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Where the government is a party to a case in which a preliminary injunction is sought, the balance of the equities and public interest factors merge.
The City of Los Angeles adopted Ordinance 186606 ("the Eviction Moratorium," "City Moratorium," or "Moratorium"), which temporarily prohibited evictions of residential and commercial tenants for failure to pay rent due to COVID-19, and prohibited evictions of residential tenants during the emergency for no-fault reasons, for unauthorized occupants or pets, and for nuisances related to COVID-19. Plaintiff Apartment Association of Los Angeles County, doing business as the Apartment Association of Greater Los Angeles, comprised of thousands of owners and managers of rental housing units, filed a complaint, alleging that the City Eviction Moratorium and Rent Freeze Ordinance violated landlords' rights under the Contract Clause of the Constitution, as well as the Due Process Clause, Takings Clause, and Tenth Amendment. Plaintiff moved for a preliminary injunction.
Under the circumstances, was the plaintiff entitled to the remedy of injunction?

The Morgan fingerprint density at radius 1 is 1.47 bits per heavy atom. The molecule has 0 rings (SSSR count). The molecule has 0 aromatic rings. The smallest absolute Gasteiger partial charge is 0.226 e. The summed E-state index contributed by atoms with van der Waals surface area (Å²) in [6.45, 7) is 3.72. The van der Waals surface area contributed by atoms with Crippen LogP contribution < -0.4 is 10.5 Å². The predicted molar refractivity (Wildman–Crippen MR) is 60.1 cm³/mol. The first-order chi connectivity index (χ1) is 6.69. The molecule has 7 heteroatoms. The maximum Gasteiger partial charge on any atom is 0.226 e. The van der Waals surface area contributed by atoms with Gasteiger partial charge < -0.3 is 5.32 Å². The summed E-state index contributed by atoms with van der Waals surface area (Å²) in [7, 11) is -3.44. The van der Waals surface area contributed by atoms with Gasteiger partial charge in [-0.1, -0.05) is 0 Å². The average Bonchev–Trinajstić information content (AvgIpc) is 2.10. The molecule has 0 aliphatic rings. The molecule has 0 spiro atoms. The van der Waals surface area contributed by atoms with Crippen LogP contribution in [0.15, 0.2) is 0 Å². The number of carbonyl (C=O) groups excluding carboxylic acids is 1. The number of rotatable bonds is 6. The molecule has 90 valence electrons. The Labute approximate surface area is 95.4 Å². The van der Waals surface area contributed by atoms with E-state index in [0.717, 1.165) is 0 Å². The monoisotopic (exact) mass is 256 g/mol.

The court held that the plaintiff did not demonstrate a likelihood of success on the merits of its constitutional claims because the eviction moratorium issued by the city due to the COVID-19 pandemic did not deprive landlords of their contract remedies; the moratorium did not excuse tenants from their contractual obligations to pay rent, and landlords remained free to sue in contract for back rent owed. The court also held that the plaintiff did not demonstrate a likelihood of irreparable harm, or that the balance of the equities or the public interest weighed in favor of preliminary relief; the association's members would not possibly suffer irreparable harm in the absence of an order preliminarily enjoining a moratorium that, at the current juncture, did essentially the same thing as an admittedly reasonable and presumptively valid state law.